Establishing design principles for complex function of molecules and materials in solar energy conversion

Due to the dire ramifications of climate change, there is a strong need for massive amounts of renewable, carbon-free energy. Dr. Niels Damrauer of the University of Colorado Boulder believes that sunlight is the key to safely creating this energy supply on a scale that is large enough to accommodate the world's future needs as populations grow and societies modernize. He is developing experimental tools and molecular systems to understand and control photochemical transformations (chemistry occurring after light is absorbed), thereby creating the foundation for new solar conversion technologies that follow advancements in basic knowledge.

Dr. Damrauer studies how complex motions in molecules (movements of atoms relative to each other) impact the flow of electrons and energy needed to implement solar energy conversion strategies (fuels or electricity). Ultimately, his goal is to design experiments that illuminate which motions and forces in molecules control function and to design new molecules and materials that incorporate these ideas.


  • By developing and using unique laser-based spectroscopic tools, Dr. Damrauer explores how light fields (derived from pulsed lasers that mimic sunlight) can adapt to the complex needs of molecular systems to achieve efficient photochemistry. This can illuminate what factors - such as complex motions - control a function of interest.
  • The research that is being explored now at a fundamental level helps to provide the next generation of ideas to be used to create advanced, highly efficient, and inexpensive solar cells and solar-fuel producing devices.
  • The program is very unique in its breadth. Few groups combine spectroscopy, electrochemistry, synthesis, and theory. No other groups do this with extension of the spectroscopy to include advanced pulse shaping methods that learn from controlling molecular function. The breadth - particularly the ability to make new molecular systems and to study their properties following light absorption - allows Dr. Damrauer to ask and answer questions about molecular function and to feed the information into further design.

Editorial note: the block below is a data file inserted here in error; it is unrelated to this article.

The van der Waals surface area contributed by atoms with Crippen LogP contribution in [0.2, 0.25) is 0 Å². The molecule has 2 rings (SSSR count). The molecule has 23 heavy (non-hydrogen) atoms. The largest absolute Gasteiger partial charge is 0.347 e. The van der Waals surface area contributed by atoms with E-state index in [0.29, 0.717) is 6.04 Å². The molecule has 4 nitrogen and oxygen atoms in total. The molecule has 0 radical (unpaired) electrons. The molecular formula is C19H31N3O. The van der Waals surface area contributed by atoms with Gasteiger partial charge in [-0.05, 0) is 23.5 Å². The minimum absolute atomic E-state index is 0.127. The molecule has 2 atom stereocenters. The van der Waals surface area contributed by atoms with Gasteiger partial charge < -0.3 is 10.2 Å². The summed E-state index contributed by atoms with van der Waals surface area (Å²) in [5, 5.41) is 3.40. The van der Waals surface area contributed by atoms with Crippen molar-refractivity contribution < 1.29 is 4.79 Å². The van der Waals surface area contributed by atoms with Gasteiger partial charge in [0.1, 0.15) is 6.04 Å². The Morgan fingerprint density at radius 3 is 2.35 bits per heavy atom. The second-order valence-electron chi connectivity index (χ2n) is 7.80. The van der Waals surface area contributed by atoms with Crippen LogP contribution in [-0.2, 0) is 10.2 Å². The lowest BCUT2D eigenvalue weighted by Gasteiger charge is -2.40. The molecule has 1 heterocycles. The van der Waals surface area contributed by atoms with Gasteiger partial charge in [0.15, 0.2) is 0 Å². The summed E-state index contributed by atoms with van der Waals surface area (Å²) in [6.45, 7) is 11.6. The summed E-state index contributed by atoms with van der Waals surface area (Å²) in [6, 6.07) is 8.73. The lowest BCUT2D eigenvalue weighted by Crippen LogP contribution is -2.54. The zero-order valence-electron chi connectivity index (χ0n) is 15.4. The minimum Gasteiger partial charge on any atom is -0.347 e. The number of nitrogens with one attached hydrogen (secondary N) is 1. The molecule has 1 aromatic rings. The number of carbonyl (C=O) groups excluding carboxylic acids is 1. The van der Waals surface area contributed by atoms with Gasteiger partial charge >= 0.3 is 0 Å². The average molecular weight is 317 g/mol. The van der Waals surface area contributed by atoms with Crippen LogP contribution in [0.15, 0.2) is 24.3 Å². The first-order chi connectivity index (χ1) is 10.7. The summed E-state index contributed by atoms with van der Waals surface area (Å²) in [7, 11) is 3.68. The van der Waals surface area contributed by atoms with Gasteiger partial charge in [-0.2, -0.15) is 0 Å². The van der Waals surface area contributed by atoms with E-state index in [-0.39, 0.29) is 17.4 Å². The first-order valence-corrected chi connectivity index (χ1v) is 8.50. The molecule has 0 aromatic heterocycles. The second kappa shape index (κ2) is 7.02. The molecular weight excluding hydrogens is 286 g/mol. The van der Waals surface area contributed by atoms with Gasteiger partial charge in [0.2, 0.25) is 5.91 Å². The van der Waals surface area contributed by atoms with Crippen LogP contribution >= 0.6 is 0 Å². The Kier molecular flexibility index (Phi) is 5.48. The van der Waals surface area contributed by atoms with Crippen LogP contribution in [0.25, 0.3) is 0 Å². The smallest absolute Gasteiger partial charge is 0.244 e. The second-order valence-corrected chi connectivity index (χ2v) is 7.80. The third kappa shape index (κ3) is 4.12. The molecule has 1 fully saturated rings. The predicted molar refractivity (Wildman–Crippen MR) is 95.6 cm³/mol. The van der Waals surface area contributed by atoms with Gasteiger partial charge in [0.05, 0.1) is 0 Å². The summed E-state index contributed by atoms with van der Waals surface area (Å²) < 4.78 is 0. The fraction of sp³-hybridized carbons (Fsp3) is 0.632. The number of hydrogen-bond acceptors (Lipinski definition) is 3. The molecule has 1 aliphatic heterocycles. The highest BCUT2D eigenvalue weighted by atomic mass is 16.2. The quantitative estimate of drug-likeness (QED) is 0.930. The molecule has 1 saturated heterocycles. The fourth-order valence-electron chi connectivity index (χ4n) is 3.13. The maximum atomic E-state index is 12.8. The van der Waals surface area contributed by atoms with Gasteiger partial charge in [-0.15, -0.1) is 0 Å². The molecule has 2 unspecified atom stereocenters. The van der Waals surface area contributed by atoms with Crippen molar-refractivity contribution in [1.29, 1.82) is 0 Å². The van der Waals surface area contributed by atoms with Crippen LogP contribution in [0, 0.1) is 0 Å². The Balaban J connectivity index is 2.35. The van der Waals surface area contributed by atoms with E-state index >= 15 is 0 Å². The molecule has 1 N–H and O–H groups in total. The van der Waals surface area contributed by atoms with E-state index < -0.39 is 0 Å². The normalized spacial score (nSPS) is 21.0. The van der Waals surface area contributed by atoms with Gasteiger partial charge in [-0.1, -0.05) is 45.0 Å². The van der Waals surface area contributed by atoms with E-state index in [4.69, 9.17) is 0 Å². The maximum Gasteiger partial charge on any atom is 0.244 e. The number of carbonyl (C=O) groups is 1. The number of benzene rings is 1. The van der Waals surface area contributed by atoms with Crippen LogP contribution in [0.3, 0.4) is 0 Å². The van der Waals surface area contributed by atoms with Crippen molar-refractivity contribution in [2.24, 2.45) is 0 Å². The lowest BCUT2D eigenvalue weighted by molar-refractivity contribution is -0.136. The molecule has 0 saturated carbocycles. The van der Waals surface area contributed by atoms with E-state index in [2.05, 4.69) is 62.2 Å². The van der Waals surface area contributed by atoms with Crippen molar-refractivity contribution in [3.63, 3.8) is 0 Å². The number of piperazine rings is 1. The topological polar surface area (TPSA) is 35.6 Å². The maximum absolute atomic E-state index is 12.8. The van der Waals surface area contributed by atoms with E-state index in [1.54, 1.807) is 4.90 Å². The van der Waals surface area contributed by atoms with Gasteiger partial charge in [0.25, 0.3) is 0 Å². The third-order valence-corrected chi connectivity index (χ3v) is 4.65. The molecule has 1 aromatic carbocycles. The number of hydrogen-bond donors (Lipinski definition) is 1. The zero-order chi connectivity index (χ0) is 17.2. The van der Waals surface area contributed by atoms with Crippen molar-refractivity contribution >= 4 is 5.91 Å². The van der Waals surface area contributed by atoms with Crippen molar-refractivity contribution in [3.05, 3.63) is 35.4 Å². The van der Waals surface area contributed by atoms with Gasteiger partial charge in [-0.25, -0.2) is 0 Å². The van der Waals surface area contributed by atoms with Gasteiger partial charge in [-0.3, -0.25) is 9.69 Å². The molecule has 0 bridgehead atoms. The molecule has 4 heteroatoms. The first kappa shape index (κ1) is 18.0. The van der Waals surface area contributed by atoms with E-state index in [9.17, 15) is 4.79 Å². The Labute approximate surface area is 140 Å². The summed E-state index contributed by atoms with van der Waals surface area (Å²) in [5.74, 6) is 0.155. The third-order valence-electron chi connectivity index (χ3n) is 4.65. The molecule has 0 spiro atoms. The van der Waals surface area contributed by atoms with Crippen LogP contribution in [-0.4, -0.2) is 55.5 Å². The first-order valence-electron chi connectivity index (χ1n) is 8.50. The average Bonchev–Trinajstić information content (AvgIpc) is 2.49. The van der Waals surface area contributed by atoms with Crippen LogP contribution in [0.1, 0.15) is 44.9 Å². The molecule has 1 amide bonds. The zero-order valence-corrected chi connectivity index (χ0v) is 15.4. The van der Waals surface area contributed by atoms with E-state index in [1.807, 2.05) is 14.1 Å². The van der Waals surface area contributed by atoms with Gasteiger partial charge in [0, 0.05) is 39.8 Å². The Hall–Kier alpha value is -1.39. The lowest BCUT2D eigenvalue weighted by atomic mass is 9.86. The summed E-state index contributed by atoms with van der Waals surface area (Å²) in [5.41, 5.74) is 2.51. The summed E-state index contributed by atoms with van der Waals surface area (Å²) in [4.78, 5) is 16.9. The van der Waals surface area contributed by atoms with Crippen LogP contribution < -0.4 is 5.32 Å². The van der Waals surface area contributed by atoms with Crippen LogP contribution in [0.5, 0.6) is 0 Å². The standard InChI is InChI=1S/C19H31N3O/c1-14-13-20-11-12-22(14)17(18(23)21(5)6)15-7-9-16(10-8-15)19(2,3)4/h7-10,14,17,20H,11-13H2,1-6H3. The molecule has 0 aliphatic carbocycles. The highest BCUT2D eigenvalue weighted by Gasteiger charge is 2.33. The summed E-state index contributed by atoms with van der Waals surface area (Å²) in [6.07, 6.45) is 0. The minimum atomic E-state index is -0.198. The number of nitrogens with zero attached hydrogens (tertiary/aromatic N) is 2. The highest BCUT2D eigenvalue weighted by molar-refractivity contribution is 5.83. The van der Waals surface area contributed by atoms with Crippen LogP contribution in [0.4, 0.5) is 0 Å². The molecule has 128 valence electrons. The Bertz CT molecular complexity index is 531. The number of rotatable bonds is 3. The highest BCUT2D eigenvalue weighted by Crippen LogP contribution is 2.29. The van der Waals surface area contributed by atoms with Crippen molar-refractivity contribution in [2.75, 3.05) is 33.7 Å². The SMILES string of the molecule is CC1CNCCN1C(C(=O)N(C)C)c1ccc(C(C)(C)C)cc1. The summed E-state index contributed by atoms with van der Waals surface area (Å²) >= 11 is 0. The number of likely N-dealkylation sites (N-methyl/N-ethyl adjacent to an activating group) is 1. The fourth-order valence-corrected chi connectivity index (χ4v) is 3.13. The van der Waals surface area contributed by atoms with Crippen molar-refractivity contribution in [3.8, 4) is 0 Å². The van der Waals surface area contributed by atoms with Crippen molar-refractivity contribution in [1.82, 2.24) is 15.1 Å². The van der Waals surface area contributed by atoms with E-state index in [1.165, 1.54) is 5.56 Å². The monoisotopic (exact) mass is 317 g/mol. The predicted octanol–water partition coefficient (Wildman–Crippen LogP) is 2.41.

Currently, solar panels are the most common method used to convert sunlight into energy but they are not an efficient or affordable way to create solar energy on a massive scale. Dr. Damrauer envisions a future where ideas from today seed technologies in the future that can provide clean, storable, inexpensive energy to millions of people. His work is the foundation of this vision.


Niels Damrauer, Ph.D., is an associate professor of chemistry at the University of Colorado Boulder. He and his team are developing a research program that brings together strategies for actively controlling the photochemical and photophysical reactivity of electronically, structurally, and reactively complex systems. He is especially interested in discovering new types of photochemistry as well as the physical and synthetic strategies for achieving it. Areas being targeted are control of photochemistry using complex shaped laser fields and control of excited-state transformations through synthetic manipulation of molecular structures that exploit large-amplitude molecular motions. This research is motivated to understand how energy and charge flow within complex systems, which is critical in efforts to convert sunlight to electricity or fuel stocks.

He was first drawn to research by a strong creative impulse (after an introduction by his parents who are also chemists). The length and time scales of molecular structure and behavior are profoundly different from the macroscopic world and border on abstract/absurd. He considers the act of making sense of this world through clever design of experiment and interpretation of observation to be, ultimately, a creative act with the same kinds of emotional benefits as if creating sculpture, stories, etc.


Alfred P. Sloan Research Fellowship, 2009

National Science Foundation Faculty Early Career Development Award (CAREER), 2009

Honda Initiation Grant Award, 2008

National Institutes of Health Postdoctoral Research Fellowship, MIT, 2002-2003

Alexander von Humboldt Postdoctoral Research Fellowship - Germany, 2000-2001